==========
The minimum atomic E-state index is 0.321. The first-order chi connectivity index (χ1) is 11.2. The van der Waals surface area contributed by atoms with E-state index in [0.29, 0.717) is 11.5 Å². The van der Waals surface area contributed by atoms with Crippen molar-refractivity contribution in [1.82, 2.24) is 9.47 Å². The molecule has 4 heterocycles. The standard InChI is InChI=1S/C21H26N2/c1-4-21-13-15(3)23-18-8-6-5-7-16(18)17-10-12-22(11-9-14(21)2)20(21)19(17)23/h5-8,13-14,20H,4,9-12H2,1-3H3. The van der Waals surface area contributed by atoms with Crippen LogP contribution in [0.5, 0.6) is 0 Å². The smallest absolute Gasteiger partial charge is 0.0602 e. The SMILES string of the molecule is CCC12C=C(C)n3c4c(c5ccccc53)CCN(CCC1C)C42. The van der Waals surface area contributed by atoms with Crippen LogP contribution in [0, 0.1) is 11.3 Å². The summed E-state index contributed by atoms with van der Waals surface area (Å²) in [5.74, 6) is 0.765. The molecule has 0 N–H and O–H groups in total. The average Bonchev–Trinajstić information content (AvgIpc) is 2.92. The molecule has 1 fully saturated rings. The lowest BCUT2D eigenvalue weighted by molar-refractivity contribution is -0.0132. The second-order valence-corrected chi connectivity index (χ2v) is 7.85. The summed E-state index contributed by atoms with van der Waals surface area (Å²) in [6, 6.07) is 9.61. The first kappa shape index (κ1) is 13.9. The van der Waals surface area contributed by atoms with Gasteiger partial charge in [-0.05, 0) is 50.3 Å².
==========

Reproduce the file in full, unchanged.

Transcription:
The minimum atomic E-state index is 0.321. The first-order chi connectivity index (χ1) is 11.2. The van der Waals surface area contributed by atoms with E-state index in [0.29, 0.717) is 11.5 Å². The van der Waals surface area contributed by atoms with Crippen molar-refractivity contribution in [1.82, 2.24) is 9.47 Å². The molecule has 4 heterocycles. The standard InChI is InChI=1S/C21H26N2/c1-4-21-13-15(3)23-18-8-6-5-7-16(18)17-10-12-22(11-9-14(21)2)20(21)19(17)23/h5-8,13-14,20H,4,9-12H2,1-3H3. The van der Waals surface area contributed by atoms with Crippen LogP contribution in [0.5, 0.6) is 0 Å². The smallest absolute Gasteiger partial charge is 0.0602 e. The SMILES string of the molecule is CCC12C=C(C)n3c4c(c5ccccc53)CCN(CCC1C)C42. The van der Waals surface area contributed by atoms with Crippen LogP contribution in [0, 0.1) is 11.3 Å². The summed E-state index contributed by atoms with van der Waals surface area (Å²) in [5.74, 6) is 0.765. The molecule has 0 N–H and O–H groups in total. The average Bonchev–Trinajstić information content (AvgIpc) is 2.92. The molecule has 1 fully saturated rings. The lowest BCUT2D eigenvalue weighted by molar-refractivity contribution is -0.0132. The second-order valence-corrected chi connectivity index (χ2v) is 7.85. The summed E-state index contributed by atoms with van der Waals surface area (Å²) in [6, 6.07) is 9.61. The first kappa shape index (κ1) is 13.9. The van der Waals surface area contributed by atoms with Gasteiger partial charge in [-0.05, 0) is 50.3 Å².